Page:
My D-Star handheld wish list... please Mr.Icom...

I don't think there is anyone out there who thinks that the battery in their Icom D-Star handheld radio (IC-91AD/ID-92AD/ID-80) lasts long enough. Maybe those with the older IC-V82 and IC-U82 radios are happy, these radios are based on Icom commercial designs and can be fitted with batteries with capacities up to 1650 mAh... but being an older radio, they are lacking a few of the more recent features.

With the annoucement of the ID-31 radio a few months ago, it appears that the trend is to make portable radios smaller. This means the batteries/speakers are smaller too. The ID-31 has no numerical keypad either, this can limit the real-world functionality with the need to use menus and multiple keypresses for various operations.

I would love to see Icom use the same platform as their P25 digital handheld radios and make a D-Star version... even better would be a combined P25/D-Star version!!

The IC-90xx P25 series of handheld radios would be an ideal platform for a rugged, heavy-duty real world use D-Star handheld radio. A bigger form factor, bigger speaker, bigger display, increased allocation of space for callsign memories, more importantly a BIGGER battery. The IC-90xx radios can be fitted with a 3040 mAh Li-Ion battery. I would love to be able to rely on my D-Star handheld radio to last the day with above average transmit/receive duty cycle, not just RX. I would also love for it to NOT burn my hand with extended use on high power.

I don't really need something that will fit into my pocket, I want it to be functional. The mobile/cell phone industry has changed direction. It wasn't that long ago that all the big brands were making phones smaller and smaller... now the trend is back to functionality, the touch screens of the modern smartphone dictates that the phone needs to be bigger to be functional. The fact that they are "smart" with more processing power also means a bigger battery needs to be fitted... sound familiar?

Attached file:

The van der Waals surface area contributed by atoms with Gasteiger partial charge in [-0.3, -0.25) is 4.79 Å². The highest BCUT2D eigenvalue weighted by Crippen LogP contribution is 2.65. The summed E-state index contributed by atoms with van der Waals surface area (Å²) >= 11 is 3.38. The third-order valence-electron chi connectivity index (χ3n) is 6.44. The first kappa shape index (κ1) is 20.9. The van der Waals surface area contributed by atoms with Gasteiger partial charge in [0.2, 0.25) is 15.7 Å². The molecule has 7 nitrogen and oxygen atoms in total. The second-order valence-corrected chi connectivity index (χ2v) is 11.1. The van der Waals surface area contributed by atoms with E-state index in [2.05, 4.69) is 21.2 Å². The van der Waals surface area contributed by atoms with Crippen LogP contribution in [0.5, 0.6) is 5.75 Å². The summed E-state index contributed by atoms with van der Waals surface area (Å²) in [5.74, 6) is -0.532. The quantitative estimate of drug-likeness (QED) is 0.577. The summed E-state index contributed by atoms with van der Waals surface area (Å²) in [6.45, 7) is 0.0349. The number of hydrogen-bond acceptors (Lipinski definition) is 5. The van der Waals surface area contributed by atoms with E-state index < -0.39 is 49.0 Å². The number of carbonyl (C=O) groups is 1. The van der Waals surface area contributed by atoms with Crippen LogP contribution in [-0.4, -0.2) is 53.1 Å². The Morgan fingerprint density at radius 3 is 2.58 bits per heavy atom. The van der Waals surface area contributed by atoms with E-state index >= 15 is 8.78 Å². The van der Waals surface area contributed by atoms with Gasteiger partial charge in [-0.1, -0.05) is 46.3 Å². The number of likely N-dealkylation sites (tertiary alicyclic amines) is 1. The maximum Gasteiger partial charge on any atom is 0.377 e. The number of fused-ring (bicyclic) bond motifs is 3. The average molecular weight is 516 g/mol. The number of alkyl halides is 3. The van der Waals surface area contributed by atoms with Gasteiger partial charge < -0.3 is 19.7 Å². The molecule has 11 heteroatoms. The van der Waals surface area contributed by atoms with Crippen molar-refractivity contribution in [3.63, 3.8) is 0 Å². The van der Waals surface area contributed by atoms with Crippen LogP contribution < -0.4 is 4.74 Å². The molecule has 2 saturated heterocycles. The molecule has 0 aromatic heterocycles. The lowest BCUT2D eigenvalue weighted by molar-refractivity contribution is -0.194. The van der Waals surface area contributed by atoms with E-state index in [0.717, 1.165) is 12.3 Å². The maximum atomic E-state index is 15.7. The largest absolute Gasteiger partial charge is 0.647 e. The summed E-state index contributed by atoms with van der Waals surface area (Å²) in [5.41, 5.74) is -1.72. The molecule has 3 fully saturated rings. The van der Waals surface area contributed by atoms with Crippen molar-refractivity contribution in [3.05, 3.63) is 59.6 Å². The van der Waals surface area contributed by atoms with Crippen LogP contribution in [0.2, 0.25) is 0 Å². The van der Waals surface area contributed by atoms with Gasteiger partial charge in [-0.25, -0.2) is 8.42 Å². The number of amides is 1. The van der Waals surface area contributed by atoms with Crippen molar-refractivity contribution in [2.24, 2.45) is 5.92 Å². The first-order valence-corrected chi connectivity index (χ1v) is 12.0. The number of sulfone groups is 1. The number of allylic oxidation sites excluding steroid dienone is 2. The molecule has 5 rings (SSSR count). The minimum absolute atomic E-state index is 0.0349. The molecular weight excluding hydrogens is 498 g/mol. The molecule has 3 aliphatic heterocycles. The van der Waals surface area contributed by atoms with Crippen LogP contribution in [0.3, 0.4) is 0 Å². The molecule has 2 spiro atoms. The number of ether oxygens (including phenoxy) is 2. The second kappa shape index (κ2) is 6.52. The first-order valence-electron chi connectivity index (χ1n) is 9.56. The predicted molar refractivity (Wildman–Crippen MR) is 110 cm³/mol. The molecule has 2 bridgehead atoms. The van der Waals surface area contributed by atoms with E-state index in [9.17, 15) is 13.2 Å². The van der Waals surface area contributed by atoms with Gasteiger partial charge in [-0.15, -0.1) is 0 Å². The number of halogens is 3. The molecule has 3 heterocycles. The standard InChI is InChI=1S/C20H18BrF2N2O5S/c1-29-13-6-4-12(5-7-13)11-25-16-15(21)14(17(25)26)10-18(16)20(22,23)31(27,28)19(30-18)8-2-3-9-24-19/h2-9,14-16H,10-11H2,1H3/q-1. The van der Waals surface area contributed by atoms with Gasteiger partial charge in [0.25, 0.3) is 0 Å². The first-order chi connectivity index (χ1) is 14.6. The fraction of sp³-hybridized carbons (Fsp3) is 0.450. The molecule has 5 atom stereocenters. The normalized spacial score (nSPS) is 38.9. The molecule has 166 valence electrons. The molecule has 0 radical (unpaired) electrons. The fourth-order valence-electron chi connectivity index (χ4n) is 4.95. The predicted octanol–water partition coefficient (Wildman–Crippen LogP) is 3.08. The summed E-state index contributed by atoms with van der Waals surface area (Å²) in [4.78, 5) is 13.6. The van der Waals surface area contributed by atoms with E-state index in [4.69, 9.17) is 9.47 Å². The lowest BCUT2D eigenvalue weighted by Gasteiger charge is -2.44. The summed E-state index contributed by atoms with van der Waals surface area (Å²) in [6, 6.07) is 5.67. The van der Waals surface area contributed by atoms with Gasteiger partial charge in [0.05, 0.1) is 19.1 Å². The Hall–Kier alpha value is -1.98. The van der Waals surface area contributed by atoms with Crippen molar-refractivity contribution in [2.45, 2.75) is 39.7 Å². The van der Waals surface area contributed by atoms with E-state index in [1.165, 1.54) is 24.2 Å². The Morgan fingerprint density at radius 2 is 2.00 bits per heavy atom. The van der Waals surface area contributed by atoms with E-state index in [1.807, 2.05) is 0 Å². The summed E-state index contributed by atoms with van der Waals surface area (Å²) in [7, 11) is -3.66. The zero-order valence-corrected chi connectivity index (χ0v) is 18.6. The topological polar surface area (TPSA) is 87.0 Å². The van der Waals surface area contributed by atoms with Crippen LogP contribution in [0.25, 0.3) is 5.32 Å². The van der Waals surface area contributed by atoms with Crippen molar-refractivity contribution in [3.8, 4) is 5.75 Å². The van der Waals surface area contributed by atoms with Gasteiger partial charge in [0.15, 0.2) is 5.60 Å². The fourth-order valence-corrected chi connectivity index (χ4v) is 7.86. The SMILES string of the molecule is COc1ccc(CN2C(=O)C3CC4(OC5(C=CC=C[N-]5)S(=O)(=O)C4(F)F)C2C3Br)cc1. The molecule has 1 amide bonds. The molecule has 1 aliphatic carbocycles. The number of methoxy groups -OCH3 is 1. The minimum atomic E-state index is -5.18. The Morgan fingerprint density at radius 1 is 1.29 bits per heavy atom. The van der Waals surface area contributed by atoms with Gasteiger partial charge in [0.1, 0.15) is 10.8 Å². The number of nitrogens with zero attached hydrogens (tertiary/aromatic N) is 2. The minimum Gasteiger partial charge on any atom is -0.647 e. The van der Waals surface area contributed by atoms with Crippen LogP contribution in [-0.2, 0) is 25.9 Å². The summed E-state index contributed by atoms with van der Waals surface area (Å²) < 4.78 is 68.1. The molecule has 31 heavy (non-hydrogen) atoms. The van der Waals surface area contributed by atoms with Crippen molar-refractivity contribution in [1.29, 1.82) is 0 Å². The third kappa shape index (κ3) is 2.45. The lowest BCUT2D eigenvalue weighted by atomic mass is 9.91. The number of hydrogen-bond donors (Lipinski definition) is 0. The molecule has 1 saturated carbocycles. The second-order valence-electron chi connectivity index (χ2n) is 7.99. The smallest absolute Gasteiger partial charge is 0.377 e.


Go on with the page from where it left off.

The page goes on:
I doubt that Icom would ever release a new handheld D-Star radio based on their commerical radios... but one can dream!!



New GMSK D-Star modems/Hot Spot boards released!

This week has seen the release of two new USB GMSK modems for the D-Star experimenter.

The first is being sold by Jim Moen K6JM. It is a "conventional" type of USB modem, similar in function to most others on the market from Satoshi Yasuda, Dutch*Star, etc. It is supplied fully assembled and uses surface mount technology components. It comes complete with a licence for the Dutch*Star PIC firmware. It has been designed and assembled by Matrix Circuits in Iowa USA.

It will work with the DVAR Hot Spot software, the WinDV software from Fred van Kempen, the StarGate software from David Lake G4ULF, the GMSK Repeater software from Jonathan Naylor G4KLX, etc.

The board looks to be well designed and also incorporates a Signal to Noise Radio based squelch circuit in addition to the softCOS built into the Dutch*Star firmware.

You can find out more about this board at this web page.


The second GMSK modem is from a group in Germany and is somewhat different to other Hot Spot boards. Actually, calling it a GMSK modem is a little misleading. While it will handle GMSK modulation that D-Star uses, it doesn't use a CMX589 GMSK modem chip like other boards.  In a similar fashion to the Jonathan Naylor GMSK repeater software, the DVRPTR board uses DSP and software instead of a hardware based modem. Interestingly, 4FSK is mentioned in the website linked below and this would be ideal for those wishing to experiment with P25 systems.


Due to the incredible flexibility of a software based modem it is not limited solely to GMSK and D-Star, indeed it could also potentially emulate virtually any digital modulation technique. Depending on how it is configured, it could have multiple uses across multiple platforms and seems ideal for those wishing to experiment with other digital modes.